Bespoke Binny’s Natalie Manima On Starting A Homewares Brand
With so much more time spent at home – one silver lining of lockdown is the thriving number of independent British homewares and interiors brands. Since launching Bespoke Binny as a side project in 2013, Natalie Manima has grown a customer base enamoured by her African print-inspired designs, and now works on it full time. We sit down with the designer to talk launching an independent interiors brand, design influences and her post-lockdown plans.
Tell us the story behind Bespoke Binny?
Bespoke Binny started as a hobby, initially I had no intention of turning it into a business! I had taken up evening sewing classes at City and Guilds because I felt like I needed a new hobby. I started using the skills I learned to make things for my own home – at first things like cushions, because I’ve always loved interiors and decor. I’ve always used African prints for all my sewing projects because I love the bright colours and have always had similar pieces at home.
I had a really positive response from friends and family, and they encouraged me to start a business. At first I thought it was crazy – I had a full time job as a cognitive behavioural therapist and there wasn’t time for much else. But in 2013 I eventually opened an Etsy shop, and the brand has grown organically from there. Bespoke Binny now has its own website, and I went full time last year.
What are you influenced by?
I’m inspired by the cheerfulness of beautiful, bright fabrics. I’ve always loved the idea of making practical items look more interesting. Coupled with knowing how colour can lift our mood and spirits, I’m inspired by creating homewares that can be blended into our environment in a way that’s both functional and uplifting.
What have you learned in lockdown?
That we’re probably all neglecting our homes to some degree! Being forced to stay inside during lockdown made many of us re-evaluate what we can do to make our surroundings more bearable and enjoyable. Like everyone else across the country I was buying and making more things for the home than ever before (and I was an interiors enthusiast to begin with!)
The business did face logistical challenges – getting hold of the fabrics and supplies I need to make my products was an obstacle, but I was also really lucky to be a homewares business at a time when people were investing more in their homes. Bespoke Binny is definitely well placed to help people make their spaces look lovely.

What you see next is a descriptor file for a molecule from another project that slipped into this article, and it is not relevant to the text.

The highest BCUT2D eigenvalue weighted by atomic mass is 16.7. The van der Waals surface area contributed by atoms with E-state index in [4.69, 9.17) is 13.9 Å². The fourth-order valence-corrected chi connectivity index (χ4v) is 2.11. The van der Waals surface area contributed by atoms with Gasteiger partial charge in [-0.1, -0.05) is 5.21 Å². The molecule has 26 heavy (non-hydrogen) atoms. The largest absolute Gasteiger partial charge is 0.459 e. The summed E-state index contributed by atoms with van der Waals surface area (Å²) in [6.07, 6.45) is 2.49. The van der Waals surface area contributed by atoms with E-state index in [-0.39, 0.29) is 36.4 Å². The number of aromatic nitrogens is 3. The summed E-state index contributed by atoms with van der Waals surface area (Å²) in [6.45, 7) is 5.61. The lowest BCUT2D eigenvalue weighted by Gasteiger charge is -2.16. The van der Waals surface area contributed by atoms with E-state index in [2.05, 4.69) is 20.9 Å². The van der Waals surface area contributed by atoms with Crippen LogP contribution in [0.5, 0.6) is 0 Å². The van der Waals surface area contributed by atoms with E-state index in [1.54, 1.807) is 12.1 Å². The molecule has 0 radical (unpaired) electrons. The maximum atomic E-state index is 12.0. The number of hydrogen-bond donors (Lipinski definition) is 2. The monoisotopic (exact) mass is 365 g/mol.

Tell us about your daily routine?
Usually it consists of the nursery run, shipping orders, making lampshades, replying to customer enquiries and then nursery pick up!
Any favourite pieces from your collection?
My favourite pieces are my lampshades, I know I’m biased – but I really do love them, they’re such statement pieces. I have one in each room of my home, a different colour to suit each of the different palettes. I also have them up on overhead lights as ceiling pendants.
Advice you wish you could have given yourself five years ago?
Keep going, it will eventually pay off! There were so many times when I felt like giving up. When I started Bespoke Binny, minimalism and scandi decor was very in – everything was white, grey and muted, and it felt really hard to see how I could ever really break into the industry as what I was making was so different from what was considered on trend. I’m so pleased I did keep going though. At the time, I would never have envisioned reaching the point I’m at today.
Any favourite under-the-radar interior brands you can share with us?
What’s getting you through the last of lockdown?
Being fortunate enough to keep working and doing something creative which I love has really helped. Like many, I’m also so grateful for Zoom and FaceTime so that I can keep seeing friends and family and that we can all keep each other going. I can’t wait until we can meet up again in real life.
What’s going to be new to Bespoke Binny for 2021?
I have a few new products up my sleeve, but nothing I can divulge just yet!
What makes a piece from Bespoke Binny unique?
The nature of the African textiles I use means that pattern placement is always slightly different on each piece, making every one of them unique to the individual that owns is it. And of course, each piece is made with genuine love and care.
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